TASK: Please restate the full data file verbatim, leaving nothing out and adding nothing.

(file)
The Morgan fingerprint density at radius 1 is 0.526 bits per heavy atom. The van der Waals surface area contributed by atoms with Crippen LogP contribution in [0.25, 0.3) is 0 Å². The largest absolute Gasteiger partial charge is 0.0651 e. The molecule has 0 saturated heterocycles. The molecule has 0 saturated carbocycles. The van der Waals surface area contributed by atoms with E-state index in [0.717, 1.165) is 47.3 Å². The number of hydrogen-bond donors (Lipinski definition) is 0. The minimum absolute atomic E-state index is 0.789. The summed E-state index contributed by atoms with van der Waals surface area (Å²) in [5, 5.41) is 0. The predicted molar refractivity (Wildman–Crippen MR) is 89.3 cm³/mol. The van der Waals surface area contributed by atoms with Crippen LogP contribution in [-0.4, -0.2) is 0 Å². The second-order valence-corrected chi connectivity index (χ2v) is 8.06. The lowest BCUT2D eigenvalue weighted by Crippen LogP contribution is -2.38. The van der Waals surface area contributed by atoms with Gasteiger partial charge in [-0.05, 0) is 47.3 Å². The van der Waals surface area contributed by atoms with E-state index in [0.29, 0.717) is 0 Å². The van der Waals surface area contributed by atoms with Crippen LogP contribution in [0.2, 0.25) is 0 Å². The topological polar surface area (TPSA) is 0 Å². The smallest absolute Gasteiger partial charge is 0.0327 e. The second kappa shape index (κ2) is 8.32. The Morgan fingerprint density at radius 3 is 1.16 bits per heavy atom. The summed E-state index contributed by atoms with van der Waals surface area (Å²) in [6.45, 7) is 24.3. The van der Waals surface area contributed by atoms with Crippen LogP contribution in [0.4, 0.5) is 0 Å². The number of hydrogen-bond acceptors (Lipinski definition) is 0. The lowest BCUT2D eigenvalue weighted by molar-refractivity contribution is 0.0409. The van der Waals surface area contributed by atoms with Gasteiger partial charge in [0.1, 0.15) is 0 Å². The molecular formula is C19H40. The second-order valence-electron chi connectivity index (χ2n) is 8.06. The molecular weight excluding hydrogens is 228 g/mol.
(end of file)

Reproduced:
The Morgan fingerprint density at radius 1 is 0.526 bits per heavy atom. The van der Waals surface area contributed by atoms with Crippen LogP contribution in [0.25, 0.3) is 0 Å². The largest absolute Gasteiger partial charge is 0.0651 e. The molecule has 0 saturated heterocycles. The molecule has 0 saturated carbocycles. The van der Waals surface area contributed by atoms with E-state index in [0.717, 1.165) is 47.3 Å². The number of hydrogen-bond donors (Lipinski definition) is 0. The minimum absolute atomic E-state index is 0.789. The summed E-state index contributed by atoms with van der Waals surface area (Å²) in [5, 5.41) is 0. The predicted molar refractivity (Wildman–Crippen MR) is 89.3 cm³/mol. The van der Waals surface area contributed by atoms with Crippen LogP contribution in [-0.4, -0.2) is 0 Å². The second-order valence-corrected chi connectivity index (χ2v) is 8.06. The lowest BCUT2D eigenvalue weighted by Crippen LogP contribution is -2.38. The van der Waals surface area contributed by atoms with Gasteiger partial charge in [-0.05, 0) is 47.3 Å². The van der Waals surface area contributed by atoms with E-state index in [0.29, 0.717) is 0 Å². The van der Waals surface area contributed by atoms with Crippen LogP contribution in [0.2, 0.25) is 0 Å². The topological polar surface area (TPSA) is 0 Å². The smallest absolute Gasteiger partial charge is 0.0327 e. The second kappa shape index (κ2) is 8.32. The Morgan fingerprint density at radius 3 is 1.16 bits per heavy atom. The summed E-state index contributed by atoms with van der Waals surface area (Å²) in [6.45, 7) is 24.3. The van der Waals surface area contributed by atoms with Crippen LogP contribution in [0.4, 0.5) is 0 Å². The number of hydrogen-bond acceptors (Lipinski definition) is 0. The lowest BCUT2D eigenvalue weighted by molar-refractivity contribution is 0.0409. The van der Waals surface area contributed by atoms with Gasteiger partial charge in [0.1, 0.15) is 0 Å². The molecular formula is C19H40. The second-order valence-electron chi connectivity index (χ2n) is 8.06. The molecular weight excluding hydrogens is 228 g/mol.